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Experimental investigation of orbiting thrust bearing using wide and shallow circular pockets.


A thrust bearing surface undergoing an orbital motion is usually encountered in a scroll compressor. In this case the stationary surface is part of the scroll compressor crank case made of gray cast iron ASTM 35 grade and the mating surface is on the orbiting scroll. Orbiting scrolls can be made grey cast iron, ductile or nodular iron or steel. Steel is expensive and usually offers little strength advantage over ductile iron. Grey iron is usually satisfactory and is lowest in cost. The thrust bearing in a scroll compressor is subjected to an average thrust load of about 1150 lb (5118 N) and speeds of about 3600 rpm (60) Hz in North American market and 3000 rpm (50) Hz in European and Asian continent.

Hydrodynamic thrust bearings are usually annular pad bearings in which one of the moving surfaces rotates relative to the other mating surface. Often there will be some type of groove pattern (e.g. radial, spiral, or circumferential) on the surface of the rotational thrust bearing to facilitate hydrodynamic pressure generation in the lubricant film and aid in lubricant transport through the groove. It has been known for sometime (Razzaque and Kato, 1999) that these grooved features, in the proper size and arrangement, provide an effective lubrication and load support mechanism. In this experimental investigation for a thrust slide bearing undergoing an orbiting motion it is illustrated that wide and shallow circular pockets arranged around the periphery of the fixed thrust surface will shift the lubrication regime from boundary to full film.

Vaidya and Sadeghi (2008) illustrated analytically that in an orbiting thrust bearing usually encountered in scroll compressors, wide and shallow circular pockets improve thrust bearing lubrication performance as compared to radial circular grooves. Yu and Sadeghi (2001) showed analytically an effective groove method of load support to liquid-lubricated thrust washers. They developed a computational model to solve for the polar-coordinate Reynolds equation using the finite volume approach. In the case of a liquid lubricant, the geometry of the groove results in cavitation, a good discussion of which is presented by Broman (2001) as applied to spiral-groove bearings. Thus, in order to ensure mass continuity, cavitation was taken into account in Yu and Sadeghi's computational model. They found that grooved thrust washers can support significant loads for rotational motion.

Razzaque and Kato (1999) showed the effect of groove inclination on the hydrodynamic behavior of wet clutches. They also demonstrated the effect of inertia in the hydrodynamic performance of wet clutches. Tian et al. (1989) studied boundary lubrication considering ploughing effects; they demonstrated that undulated titanium surfaces would considerably reduce friction coefficient and wear. Andriy et al. (2004) showed that use of dimples expands speed load parameters for hydrodynamic lubrication. The dimensions of the dimples quoted in their studies were 0.002-0.03 inches (0.05-0.76 mm) deep and 0.001-0.02 inches (0.0254-0.5) wide.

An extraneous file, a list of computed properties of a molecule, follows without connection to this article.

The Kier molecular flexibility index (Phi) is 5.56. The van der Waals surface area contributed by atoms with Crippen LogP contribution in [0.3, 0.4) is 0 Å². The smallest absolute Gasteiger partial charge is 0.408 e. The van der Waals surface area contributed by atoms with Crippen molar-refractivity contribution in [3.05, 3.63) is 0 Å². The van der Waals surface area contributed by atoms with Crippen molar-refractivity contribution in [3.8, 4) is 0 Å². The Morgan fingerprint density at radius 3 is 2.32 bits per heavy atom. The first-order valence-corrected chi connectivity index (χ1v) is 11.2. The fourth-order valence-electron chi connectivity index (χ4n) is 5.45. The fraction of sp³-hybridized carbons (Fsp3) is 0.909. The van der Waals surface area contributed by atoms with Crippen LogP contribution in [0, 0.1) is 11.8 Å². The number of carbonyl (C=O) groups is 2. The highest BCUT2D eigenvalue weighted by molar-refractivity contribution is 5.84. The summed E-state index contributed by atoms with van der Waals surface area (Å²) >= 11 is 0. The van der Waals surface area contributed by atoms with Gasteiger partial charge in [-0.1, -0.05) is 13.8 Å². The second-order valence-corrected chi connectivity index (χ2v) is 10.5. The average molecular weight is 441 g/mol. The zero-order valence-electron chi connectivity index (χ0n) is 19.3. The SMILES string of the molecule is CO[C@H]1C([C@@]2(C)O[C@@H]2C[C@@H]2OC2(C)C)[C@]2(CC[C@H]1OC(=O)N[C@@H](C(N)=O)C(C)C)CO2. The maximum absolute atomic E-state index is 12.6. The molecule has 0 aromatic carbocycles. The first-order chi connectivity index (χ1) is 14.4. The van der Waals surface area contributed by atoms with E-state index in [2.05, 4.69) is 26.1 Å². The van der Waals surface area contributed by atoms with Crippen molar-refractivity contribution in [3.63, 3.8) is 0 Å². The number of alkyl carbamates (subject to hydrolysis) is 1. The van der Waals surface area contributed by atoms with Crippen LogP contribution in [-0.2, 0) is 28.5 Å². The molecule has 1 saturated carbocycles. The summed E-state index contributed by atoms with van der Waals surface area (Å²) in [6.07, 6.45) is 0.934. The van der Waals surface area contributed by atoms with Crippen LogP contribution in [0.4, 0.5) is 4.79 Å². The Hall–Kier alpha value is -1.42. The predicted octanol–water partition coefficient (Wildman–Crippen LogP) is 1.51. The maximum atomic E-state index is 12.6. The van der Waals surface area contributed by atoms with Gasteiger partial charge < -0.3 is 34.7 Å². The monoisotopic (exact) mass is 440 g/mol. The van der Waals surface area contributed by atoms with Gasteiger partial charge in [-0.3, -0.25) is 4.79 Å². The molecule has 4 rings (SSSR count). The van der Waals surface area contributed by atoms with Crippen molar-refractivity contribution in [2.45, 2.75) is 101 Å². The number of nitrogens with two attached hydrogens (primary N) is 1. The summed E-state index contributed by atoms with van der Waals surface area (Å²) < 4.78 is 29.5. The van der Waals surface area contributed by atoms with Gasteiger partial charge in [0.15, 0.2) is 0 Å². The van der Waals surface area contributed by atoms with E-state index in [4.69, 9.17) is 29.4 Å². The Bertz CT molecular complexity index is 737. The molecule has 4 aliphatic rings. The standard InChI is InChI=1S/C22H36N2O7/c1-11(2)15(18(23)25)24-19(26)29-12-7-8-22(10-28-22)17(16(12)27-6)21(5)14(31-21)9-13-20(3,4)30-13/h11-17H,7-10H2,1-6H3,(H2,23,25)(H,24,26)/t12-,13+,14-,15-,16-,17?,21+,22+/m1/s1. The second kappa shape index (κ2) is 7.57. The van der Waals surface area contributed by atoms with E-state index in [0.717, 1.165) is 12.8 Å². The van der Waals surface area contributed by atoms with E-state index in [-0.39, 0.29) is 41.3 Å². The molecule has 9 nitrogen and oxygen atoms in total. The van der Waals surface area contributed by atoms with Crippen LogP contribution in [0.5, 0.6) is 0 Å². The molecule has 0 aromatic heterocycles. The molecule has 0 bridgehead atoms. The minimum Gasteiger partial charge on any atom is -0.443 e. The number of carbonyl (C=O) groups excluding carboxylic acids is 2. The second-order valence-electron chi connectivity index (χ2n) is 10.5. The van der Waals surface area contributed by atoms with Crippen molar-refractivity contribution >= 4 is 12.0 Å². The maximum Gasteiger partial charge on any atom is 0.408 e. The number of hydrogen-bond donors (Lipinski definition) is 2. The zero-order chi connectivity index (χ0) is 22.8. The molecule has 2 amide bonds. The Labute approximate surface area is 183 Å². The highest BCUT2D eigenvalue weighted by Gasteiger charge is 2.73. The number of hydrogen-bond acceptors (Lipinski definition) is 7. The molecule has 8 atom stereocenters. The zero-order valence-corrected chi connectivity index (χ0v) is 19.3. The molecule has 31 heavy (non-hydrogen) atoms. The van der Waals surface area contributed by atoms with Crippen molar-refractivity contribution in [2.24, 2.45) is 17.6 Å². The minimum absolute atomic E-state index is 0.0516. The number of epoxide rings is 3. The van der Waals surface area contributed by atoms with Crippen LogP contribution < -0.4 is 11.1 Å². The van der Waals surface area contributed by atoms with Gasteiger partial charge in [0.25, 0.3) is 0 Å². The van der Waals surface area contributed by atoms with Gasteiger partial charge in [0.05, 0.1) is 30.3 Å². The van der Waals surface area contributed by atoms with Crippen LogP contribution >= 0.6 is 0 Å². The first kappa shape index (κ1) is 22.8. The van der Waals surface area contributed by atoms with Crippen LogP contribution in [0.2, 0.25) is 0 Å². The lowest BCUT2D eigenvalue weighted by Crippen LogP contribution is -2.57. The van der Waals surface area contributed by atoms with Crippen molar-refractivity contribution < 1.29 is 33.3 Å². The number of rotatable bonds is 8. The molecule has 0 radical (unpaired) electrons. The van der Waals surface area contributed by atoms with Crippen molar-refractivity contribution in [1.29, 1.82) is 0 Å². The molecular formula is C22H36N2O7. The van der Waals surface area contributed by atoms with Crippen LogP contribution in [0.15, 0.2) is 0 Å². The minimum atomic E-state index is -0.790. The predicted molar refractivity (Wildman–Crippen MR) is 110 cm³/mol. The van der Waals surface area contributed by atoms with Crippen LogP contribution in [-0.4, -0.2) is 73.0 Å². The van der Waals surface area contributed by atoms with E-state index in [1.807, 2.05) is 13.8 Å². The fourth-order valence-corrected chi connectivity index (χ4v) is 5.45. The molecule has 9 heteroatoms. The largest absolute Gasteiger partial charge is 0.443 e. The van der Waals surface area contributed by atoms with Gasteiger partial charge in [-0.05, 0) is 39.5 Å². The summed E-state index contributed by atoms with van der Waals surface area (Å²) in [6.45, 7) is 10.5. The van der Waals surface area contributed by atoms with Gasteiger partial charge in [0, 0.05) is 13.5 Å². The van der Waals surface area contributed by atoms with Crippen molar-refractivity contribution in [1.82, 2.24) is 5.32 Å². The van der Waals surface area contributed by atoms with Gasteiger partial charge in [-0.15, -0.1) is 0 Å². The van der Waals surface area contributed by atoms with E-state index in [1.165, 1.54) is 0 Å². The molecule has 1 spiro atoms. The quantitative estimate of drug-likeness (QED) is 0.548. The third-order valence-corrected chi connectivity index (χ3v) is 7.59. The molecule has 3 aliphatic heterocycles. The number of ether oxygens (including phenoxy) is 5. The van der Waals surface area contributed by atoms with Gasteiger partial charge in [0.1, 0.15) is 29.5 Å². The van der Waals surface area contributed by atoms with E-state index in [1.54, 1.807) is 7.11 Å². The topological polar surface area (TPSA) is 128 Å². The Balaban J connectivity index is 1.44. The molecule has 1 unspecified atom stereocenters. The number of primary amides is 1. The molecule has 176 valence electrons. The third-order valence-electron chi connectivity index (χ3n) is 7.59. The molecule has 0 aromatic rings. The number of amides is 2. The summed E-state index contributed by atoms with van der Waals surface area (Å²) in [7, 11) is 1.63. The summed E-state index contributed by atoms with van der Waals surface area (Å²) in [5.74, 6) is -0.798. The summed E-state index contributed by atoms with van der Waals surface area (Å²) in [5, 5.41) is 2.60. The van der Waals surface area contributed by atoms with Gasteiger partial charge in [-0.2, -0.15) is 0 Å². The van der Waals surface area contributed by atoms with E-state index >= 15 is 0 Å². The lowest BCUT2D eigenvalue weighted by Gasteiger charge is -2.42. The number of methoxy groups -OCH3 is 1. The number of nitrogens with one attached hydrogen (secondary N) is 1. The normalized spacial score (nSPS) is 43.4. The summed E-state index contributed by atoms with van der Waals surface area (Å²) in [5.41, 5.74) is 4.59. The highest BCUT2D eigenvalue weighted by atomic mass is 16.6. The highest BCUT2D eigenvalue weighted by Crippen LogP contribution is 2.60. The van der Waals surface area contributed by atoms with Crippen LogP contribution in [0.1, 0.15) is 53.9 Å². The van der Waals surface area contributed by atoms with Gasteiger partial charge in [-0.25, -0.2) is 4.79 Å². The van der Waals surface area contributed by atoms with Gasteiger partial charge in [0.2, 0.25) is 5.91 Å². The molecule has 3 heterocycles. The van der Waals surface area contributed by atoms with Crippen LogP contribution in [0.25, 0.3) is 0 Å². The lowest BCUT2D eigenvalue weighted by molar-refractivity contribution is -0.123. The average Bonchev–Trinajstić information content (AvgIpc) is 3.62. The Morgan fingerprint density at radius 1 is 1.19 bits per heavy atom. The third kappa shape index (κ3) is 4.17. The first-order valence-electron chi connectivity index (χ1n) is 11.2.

Kulkarni (1990) proposed an approach to design the inner and outer radii of thrust bearing to take into account axial load as well as any twisting moment. Tatsuya et al. (2004) in their theoretical study provided an explanation for the existing lubrication condition at the thrust surface by taking into account wedge formation between the thrust surfaces caused due to the elastic deformation of thrust plate under large loads. This elastic deformation cannot be controlled and hence cannot be used to improve the existing performance. Noriaki et al (2004) in their experimental study showed improvement in the performance of thrust slide bearing by using the pressure difference between the interior and exterior of the thrust bearing. Wang et al. (2002) studied the effect of micro pores formed by laser texturing on a SIC surface.

Computational models for smooth surfaces have demonstrated that by properly sizing the circular pockets on the bearing surface, the shift in the operation of thrust slide bearing (thrust bearing undergoing orbiting motion) from boundary to hydrodynamic full film lubrication regime can be effectively achieved. In this experimental work, a test rig was designed and developed to enable the direct measurement of the friction, in a liquid-lubricated orbiting thrust slide bearing under a constant loading condition. This study demonstrates that properly dimensioned macro circular pockets of about 0.002 to 0.003 inch (0.5 to 0.076 mm) deep and 0.3 to 0.36 inch (7.62 to 9.14 mm) wide on thrust washers can support large loads (700 lbs/3115 N) at about 3000 rpm with significant reduction in friction coefficient.


Several orbiting thrust washer specimens were investigated in the orbiting thrust washer tester (OTWT) designed and developed for this investigation. Figure 1 and 2 illustrates orbiting thrust washer tester (OTWT) designed and developed to measure friction at the thrust interface of orbiting scroll and crankcase under fully flooded conditions. OTWT was used to evaluate the effects of various surface features (circular pockets, grooves, etc.) on friction in orbiting thrust bearing. The design of OTWT is based on stacked plate concept, wherein various sections are supported by hollow cylindrical posts at each corner and each of the compartments accommodates various sub systems of the test rig. Four threaded rods are inserted through the hollow posts along the entire length of the machine and keep all the shelves aligned and assembled together. This entire stacked arrangement is mounted on a steel base (table) that also serves as the housing for the drive (motor) controller. This arrangement makes the design modular; a set of distinct subassemblies' viz. motor, coupling, test chamber, loading mechanism and drive controller can be developed independently and then put together. The change in any of the compartments does not affect the design as the interfaces between the compartments are simple. Simple interfaces also make it easier to reuse components in different circumstances thus reducing the time and cost for design and developing the test apparatus.